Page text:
Discussion in 'Speakers & Subwoofers' started by Justin Ward, Oct 24, 2003.

1. ### Justin Ward Supporting Actor

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I'm doing a physics paper on some aspects of sound. I'm sure I heard somewhere that most speakers only use like 1%(or something else really low)of energy as sound energy. I haven't been able to track down that spec again. I realize that it will vary by the type of speaker, but how much energy in general is wasted in a speaker?

2. ### Mark Seaton Supporting Actor

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Hi Justin,

Indeed 1% is in the vecinity, and in fact most home speakers are closer to 0.5%. Especially since you are talking physics and real science, be sure to remember and maintain the distinction between efficiency and sensitivity. Efficiency is a percentage. Always. It is the percentage of the input power which is transformed to work, or in this case, acoustic power. Sensitivity is a quantification of output produced for a given input stimulus(signal/power/voltage). Typically specifications are given for 1W into the *nominal* load, measured at 1m from the loudspeaker.

We can relate efficiency to a 1W sensitivity for a theoretical point source operating in 1/2 space (ie on the ground) where 1% is about 92dB @ 1W/1m, and 0.25% is about 86dB @ 1W/1m. Some horn loaded system do in fact reach MUCH higher efficiency, where an optimally loaded horn can reach 25-50% efficiency as seen in some of our professional bass horns. As you can imagine, there is the additional benefit in this application where 1/4 to 1/2 of the power delivered by the amplifier is not heating up the woofer, but instead is transformed to acoustic output. As such, a driver only needs to "handle" the waste power, ie 50-75%.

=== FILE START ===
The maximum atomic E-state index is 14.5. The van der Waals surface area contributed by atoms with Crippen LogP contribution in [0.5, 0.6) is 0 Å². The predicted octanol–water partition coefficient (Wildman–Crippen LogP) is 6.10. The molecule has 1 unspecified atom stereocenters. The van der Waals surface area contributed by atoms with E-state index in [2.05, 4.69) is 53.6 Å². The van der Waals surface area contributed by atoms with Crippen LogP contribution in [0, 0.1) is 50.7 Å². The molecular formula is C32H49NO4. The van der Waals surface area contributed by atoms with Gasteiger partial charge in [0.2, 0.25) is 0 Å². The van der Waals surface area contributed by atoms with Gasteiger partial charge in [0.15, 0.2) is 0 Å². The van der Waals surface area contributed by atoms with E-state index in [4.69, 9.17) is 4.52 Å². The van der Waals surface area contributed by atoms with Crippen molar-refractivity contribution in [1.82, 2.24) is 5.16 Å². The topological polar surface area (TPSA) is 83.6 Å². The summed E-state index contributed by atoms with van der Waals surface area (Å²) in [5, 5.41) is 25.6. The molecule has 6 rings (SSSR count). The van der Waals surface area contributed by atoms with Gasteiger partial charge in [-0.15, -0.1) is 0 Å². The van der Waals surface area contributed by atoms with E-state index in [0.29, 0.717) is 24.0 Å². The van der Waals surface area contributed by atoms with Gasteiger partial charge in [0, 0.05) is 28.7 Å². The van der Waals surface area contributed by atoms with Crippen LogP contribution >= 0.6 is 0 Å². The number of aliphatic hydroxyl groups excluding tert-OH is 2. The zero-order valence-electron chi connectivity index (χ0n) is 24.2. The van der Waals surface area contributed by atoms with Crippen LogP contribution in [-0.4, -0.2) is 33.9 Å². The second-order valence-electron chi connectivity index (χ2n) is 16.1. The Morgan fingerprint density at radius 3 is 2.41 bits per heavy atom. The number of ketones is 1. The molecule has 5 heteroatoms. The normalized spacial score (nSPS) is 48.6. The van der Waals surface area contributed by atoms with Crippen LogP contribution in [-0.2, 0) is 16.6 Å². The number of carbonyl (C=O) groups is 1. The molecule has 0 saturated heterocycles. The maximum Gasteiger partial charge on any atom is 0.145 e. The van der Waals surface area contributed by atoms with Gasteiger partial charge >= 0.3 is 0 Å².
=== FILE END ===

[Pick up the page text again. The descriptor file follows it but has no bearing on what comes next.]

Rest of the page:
Here is a good website to get some information form a very reliable source:
True Audio Tech Topics

More directly, this spreadsheet will help with the conversion I referred to above:

HyperPhysics
and more specifically:
HyperPhysics - Sound and Hearing

3. ### Chu Gai Lead Actor

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It can also be estimated from the Thiele-Small parameters from the following equation.

n0 = 9.64 * 10-10 * (Fs3 * Vas/Qes)

Fs is the free air resonance in Hertz
Vas is the equivalent volume of compliance in leters
Qes is the Q of the driver at resonance (electrical losses only)

The result will give you efficiency i.e the ratio of power in to power out, as a percentage.

4. ### Justin Ward Supporting Actor

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Thanks alot guys. Its amazing how much energy is wasted. This should definetley help me considerably.

5. ### Chu Gai Lead Actor

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Also for what it's worth the sensitivity can be calculated from n0. So depending upon whether we're looking at radiating that sound into a sphere or 1/2 sphere we have respectively...

sensitivity = 109 + 10*log(n0)

sensitivity = 112 + 10*log(n0)

Of course this implies that if you know only the sensitivity, you can back calculate the efficiency, right?

Why don't you crank some #'s and see what you get?